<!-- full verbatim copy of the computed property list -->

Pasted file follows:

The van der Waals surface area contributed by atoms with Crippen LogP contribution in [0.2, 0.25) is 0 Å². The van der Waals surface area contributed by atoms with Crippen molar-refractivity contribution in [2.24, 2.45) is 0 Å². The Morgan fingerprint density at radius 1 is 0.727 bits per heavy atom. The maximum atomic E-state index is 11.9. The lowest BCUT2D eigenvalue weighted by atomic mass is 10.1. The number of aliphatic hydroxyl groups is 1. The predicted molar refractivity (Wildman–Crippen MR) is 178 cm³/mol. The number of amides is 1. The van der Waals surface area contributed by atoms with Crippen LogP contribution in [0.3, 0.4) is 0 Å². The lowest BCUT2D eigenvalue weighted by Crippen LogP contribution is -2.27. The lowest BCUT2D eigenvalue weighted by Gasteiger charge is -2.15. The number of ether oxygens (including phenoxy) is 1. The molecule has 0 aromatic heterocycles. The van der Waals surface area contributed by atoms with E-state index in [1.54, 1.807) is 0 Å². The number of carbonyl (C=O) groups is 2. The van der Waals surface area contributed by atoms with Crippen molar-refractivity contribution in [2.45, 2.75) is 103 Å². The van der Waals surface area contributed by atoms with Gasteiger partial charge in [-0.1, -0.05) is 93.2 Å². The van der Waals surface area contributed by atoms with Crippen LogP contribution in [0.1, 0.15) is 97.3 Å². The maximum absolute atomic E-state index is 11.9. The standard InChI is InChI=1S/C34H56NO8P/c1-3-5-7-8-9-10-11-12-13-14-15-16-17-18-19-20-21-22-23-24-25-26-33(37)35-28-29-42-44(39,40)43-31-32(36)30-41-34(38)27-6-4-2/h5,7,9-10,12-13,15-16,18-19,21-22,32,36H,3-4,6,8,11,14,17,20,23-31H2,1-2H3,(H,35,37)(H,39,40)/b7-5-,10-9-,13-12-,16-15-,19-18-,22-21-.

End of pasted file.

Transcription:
The van der Waals surface area contributed by atoms with Crippen LogP contribution in [0.2, 0.25) is 0 Å². The van der Waals surface area contributed by atoms with Crippen molar-refractivity contribution in [2.24, 2.45) is 0 Å². The Morgan fingerprint density at radius 1 is 0.727 bits per heavy atom. The maximum atomic E-state index is 11.9. The lowest BCUT2D eigenvalue weighted by atomic mass is 10.1. The number of aliphatic hydroxyl groups is 1. The predicted molar refractivity (Wildman–Crippen MR) is 178 cm³/mol. The number of amides is 1. The van der Waals surface area contributed by atoms with Crippen LogP contribution in [0.3, 0.4) is 0 Å². The lowest BCUT2D eigenvalue weighted by Crippen LogP contribution is -2.27. The lowest BCUT2D eigenvalue weighted by Gasteiger charge is -2.15. The number of ether oxygens (including phenoxy) is 1. The molecule has 0 aromatic heterocycles. The van der Waals surface area contributed by atoms with E-state index in [1.54, 1.807) is 0 Å². The number of carbonyl (C=O) groups is 2. The van der Waals surface area contributed by atoms with Crippen molar-refractivity contribution in [2.45, 2.75) is 103 Å². The van der Waals surface area contributed by atoms with Gasteiger partial charge in [-0.1, -0.05) is 93.2 Å². The van der Waals surface area contributed by atoms with Crippen LogP contribution in [0.1, 0.15) is 97.3 Å². The maximum absolute atomic E-state index is 11.9. The standard InChI is InChI=1S/C34H56NO8P/c1-3-5-7-8-9-10-11-12-13-14-15-16-17-18-19-20-21-22-23-24-25-26-33(37)35-28-29-42-44(39,40)43-31-32(36)30-41-34(38)27-6-4-2/h5,7,9-10,12-13,15-16,18-19,21-22,32,36H,3-4,6,8,11,14,17,20,23-31H2,1-2H3,(H,35,37)(H,39,40)/b7-5-,10-9-,13-12-,16-15-,19-18-,22-21-.